Within a few months of this, Dinh Bo Linh and Dinh Lien were slain by a courtier as they slept off their drunkenness in a palace courtyard. The assassin, reportedly mesmerized by portents indicating his own elevation to the throne, was quickly seized, killed, and, in an unusual case of cannibalism, eaten. Not much is known about Dinh family politics, but behind these events probably lay a struggle among the maternal clans of Dinh Bo Linh’s sons, and possibly even Le Hoan’s design, for the mother of the only surviving son of Dinh Bo Linh was succession; such rivalry between uncle and nephew, also apparent in the case of Duong Tam Kha and the sons of Ngo Quyen, was not characteristic behavior in Giao, where a large Chinese-speaking population, isolated from regular contact with the north, began to shift from bilingualism to developing a high-register version of the local vernacular. This population tended toward the practice of strict patrilineal succession; on the other hand, brother-to-brother succession was apparently more plausible among the inhabitants of the southern provinces at that time. After he had forced the submission of the Ngo clan in the 960s, Dinh Bo Linh endeavored to bind the Ngo to his family through marriage. He married one of his daughters to the last Ngo king; he married a younger sister of that king to his eldest son; and he took the Ngo queen mother as one of his wives. His practice of marrying prominent women from other powerful families established a tradition of multiple queens that was followed by his successors for a century. However, marriage politics were not always effective. The last Ngo king repudiated his Dinh wife and fled south to the Chams. When he heard of Dinh Bo Linh’s death, he persuaded the Cham ruler to launch a seaborne attack on Hoa Lu, though the fleet was destroyed by a typhoon. Hoa Lu was rustic, but some quasi-Buddhist ideas related to exorcising demons and to karmic retribution were apparently current at Dinh Bo Linh’s court. Dinh Bo Linh’s eldest son and designated heir, Dinh Lien, erected one hundred stone columns inscribed with the Ratnaketu Dharani, a Buddhist text that is thought to expel demonic powers. In early 979, Dinh Bo Linh demoted Dinh Lien and replaced him as heir with an infant son. According to the annals, he did this out of extreme love for the infant’s mother. Unwilling to accept this, Dinh Lien slew the small boy, then erected several stone columns inscribed with the Usnisa Vijaya Dharani Sutra, believed to provide deliverance from the consequences of one’s evil deeds, ostensibly seeking to spare his dead brother’s soul from the torments of hell. The columns bear an inscription explaining that it was necessary for Dinh Lien to “bring doom to the life” of his brother because his brother had “strayed from the path of loyalty and filial piety toward his father and elder brother.” Here was the creative use of a Buddhist sutra to shift the karmic force of fratricide from the murderer to the victim. Within a few months of this, Dinh Bo Linh and Dinh Lien were slain by a courtier as they slept off their drunkenness in a palace courtyard. The assassin, reportedly mesmerized by portents indicating his own elevation to the throne, was quickly seized, killed, and, in an unusual case of cannibalism, eaten. Not much is known about Dinh family politics, but behind these events probably lay a struggle among the maternal clans of Dinh Bo Linh’s sons, and possibly even Le Hoan’s design, for the mother of the only surviving son of Dinh Bo Linh was  which apparently explains why a shrine was eventually built at Hoa Lu to worship her. In this shrine, her statue was placed between statues of Dinh Bo Linh and Le Hoan. This was a scandal to later Confucianists, who considered such a reputation to be immoral. According to later writings, in the fifteenth century, after the royal court began to adhere to a relatively strict Confucianist code, an official was sent to Hoa Lu to destroy this shrine and to punish Duong Van Nga for adultery. The official tied the statue of Duong Van Nga to a rope and pulled it behind his boat all the way back to the capital at Hanoi, ritually drowning her for her sin. A popular tale claims that this official died suddenly in great pain after reaching the capital, thereby paying the price exacted by Duong Van Nga’s spirit for his disrespect toward her. The rebels at whose hands Duong Van Nga’s son perished were people against whom Le Hoan arduously and continuously fought in the later years of his reign. They were from the southern provinces and neighboring upland areas. This may seem to be odd considering that Le Hoan was himself a native of Thanh Hoa. As a boy he had shown sufficient intelligence to be adopted into a prominent family, which gave him an opportunity to earn the notice of Dinh Bo Linh’s eldest son, chief assistant, and designated heir Dinh Lien, who brought him into the Dinh entourage. In the 970s, when he was in his 30s, he was assigned by Dinh Bo Linh to command soldiers recruited in Giao as well as to command the palace guard at Hoa Lu. This shows that Dinh Bo Linh felt safer under the protection of disciplined soldiers from Giao than with men from the southern provinces, who were difficult to control. It also shows that Dinh Bo Linh was careful to place a southerner in command of the Giao military units. After both Dinh Bo Linh and Dinh Lien were assassinated in 979, Le Hoan defeated his rivals with the Giao army, and it was Giao that supported his taking the throne and that supplied the wealth and manpower that enabled him to resist the invasion from Song China in 980–981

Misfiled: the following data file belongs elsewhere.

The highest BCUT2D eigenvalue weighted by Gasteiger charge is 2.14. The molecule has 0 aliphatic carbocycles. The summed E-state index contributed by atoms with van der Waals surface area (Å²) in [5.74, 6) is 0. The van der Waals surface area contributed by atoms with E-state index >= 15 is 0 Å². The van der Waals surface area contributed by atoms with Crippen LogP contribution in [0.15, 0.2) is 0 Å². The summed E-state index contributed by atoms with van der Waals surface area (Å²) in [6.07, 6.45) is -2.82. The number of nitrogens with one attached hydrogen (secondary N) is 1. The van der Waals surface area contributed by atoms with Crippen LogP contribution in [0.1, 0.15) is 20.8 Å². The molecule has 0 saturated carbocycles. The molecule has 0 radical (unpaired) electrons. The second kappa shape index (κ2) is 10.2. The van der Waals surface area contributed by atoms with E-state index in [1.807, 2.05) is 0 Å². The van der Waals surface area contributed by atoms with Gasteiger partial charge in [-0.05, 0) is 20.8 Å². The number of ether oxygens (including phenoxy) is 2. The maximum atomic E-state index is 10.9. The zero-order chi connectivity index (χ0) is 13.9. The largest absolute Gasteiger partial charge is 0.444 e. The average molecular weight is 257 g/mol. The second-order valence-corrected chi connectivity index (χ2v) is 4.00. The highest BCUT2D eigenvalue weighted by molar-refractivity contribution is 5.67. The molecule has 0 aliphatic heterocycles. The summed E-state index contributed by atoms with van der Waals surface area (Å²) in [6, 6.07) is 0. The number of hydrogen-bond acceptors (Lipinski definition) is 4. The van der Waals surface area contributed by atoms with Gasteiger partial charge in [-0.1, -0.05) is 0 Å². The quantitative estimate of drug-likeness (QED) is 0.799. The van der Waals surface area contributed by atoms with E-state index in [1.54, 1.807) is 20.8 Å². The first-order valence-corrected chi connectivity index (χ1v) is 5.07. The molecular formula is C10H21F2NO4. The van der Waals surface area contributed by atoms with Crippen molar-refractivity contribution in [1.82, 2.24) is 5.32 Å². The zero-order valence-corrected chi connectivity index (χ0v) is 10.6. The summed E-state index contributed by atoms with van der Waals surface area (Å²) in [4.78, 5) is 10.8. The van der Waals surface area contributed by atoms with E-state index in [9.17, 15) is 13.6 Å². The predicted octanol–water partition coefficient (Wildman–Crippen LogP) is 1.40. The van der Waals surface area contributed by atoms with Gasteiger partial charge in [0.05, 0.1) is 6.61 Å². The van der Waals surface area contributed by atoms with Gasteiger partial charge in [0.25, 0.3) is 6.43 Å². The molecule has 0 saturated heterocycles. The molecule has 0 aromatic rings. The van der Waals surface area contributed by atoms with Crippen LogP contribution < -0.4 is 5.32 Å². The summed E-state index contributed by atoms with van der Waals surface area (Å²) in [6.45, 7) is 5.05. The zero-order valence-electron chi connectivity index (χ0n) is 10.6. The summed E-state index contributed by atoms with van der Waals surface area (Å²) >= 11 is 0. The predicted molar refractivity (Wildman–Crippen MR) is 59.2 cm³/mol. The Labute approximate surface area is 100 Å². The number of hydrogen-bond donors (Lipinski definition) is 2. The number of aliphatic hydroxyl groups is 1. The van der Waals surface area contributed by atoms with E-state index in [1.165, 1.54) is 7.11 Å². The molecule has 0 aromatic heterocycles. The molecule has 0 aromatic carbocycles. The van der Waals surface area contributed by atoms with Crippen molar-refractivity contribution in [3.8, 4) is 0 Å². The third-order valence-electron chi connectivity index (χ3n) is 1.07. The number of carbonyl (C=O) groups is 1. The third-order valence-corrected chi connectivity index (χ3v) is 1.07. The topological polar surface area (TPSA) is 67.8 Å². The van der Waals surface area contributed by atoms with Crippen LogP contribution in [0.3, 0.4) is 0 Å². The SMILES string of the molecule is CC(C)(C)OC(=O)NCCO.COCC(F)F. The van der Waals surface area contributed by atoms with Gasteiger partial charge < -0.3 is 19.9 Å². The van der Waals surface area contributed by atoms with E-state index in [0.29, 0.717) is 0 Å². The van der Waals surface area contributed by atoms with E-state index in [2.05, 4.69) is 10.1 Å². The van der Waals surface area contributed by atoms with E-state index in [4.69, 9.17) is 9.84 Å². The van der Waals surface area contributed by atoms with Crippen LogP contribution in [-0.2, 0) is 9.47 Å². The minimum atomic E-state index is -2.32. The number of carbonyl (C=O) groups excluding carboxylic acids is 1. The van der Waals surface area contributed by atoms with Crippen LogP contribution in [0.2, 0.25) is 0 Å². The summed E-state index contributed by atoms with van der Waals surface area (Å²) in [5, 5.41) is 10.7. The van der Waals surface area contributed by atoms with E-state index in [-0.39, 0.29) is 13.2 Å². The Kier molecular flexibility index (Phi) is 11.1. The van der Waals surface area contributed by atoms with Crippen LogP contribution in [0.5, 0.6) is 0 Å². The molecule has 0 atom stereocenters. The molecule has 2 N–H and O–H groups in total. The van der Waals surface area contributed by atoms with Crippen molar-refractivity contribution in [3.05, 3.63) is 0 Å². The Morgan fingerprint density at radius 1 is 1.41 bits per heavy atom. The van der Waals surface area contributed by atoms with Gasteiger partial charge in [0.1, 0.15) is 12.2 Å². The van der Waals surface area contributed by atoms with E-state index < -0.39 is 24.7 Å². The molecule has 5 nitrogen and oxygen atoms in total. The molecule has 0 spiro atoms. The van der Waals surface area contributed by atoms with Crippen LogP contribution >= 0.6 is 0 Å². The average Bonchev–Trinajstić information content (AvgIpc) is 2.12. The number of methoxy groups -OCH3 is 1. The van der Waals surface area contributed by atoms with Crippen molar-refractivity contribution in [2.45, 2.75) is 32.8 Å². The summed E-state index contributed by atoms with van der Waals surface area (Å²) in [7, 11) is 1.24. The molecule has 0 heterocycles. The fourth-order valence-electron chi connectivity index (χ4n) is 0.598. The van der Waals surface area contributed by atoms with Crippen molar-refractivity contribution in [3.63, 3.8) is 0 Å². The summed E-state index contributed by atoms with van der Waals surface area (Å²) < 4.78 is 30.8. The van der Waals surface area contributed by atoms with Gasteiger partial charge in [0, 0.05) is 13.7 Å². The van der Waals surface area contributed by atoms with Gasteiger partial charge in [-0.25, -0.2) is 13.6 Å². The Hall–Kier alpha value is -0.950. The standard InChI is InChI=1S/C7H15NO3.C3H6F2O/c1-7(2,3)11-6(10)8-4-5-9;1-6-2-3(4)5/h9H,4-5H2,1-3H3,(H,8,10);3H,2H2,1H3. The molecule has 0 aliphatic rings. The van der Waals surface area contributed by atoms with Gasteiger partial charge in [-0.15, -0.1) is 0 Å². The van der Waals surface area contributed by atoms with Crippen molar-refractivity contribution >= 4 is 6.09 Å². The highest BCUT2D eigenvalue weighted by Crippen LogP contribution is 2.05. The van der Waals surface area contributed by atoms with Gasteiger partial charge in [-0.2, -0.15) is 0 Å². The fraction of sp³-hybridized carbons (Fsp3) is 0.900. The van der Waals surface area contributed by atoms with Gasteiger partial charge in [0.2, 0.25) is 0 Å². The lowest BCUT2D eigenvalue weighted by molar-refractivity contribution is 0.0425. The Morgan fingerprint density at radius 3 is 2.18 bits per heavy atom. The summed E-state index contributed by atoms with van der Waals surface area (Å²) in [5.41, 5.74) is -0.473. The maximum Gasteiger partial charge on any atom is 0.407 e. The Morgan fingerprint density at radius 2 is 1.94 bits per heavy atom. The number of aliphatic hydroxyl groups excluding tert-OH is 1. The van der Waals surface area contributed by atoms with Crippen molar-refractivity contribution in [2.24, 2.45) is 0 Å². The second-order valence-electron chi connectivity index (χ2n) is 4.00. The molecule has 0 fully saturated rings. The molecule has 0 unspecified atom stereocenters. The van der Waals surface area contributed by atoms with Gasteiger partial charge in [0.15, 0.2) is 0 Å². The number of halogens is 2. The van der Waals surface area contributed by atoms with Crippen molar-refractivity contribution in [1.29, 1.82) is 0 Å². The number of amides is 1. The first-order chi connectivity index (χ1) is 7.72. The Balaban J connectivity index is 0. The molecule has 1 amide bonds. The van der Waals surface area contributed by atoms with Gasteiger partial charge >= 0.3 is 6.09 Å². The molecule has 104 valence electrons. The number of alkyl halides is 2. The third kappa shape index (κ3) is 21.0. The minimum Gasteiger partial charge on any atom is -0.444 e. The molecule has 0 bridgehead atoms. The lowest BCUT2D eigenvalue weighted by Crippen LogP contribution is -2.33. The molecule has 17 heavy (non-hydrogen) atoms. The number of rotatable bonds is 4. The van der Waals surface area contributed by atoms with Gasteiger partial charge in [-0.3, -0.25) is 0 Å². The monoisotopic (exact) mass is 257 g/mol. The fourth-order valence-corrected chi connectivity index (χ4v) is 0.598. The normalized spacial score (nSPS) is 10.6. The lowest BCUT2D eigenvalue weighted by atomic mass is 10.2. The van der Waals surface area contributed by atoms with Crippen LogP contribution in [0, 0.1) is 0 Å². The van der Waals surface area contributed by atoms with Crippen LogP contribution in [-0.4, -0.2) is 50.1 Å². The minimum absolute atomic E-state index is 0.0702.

. In the Song War, and in later diplomatic relations with Song, Le Hoan relied heavily upon the advice of an erudite Chinese named Hong Xian. When Hong Xian died in 988, Le Hoan began to assign fiefs in Giao to his sons, suggesting that until then Hong Xian may have held administrative responsibility for Giao. Le Hoan built his primary base of support in Giao, and he championed the interests of Giao against the southern provinces. This is very understandable considering that Giao was the center of agricultural resources, of manpower, of educated talent, and of expertise in dealing with the northern empire.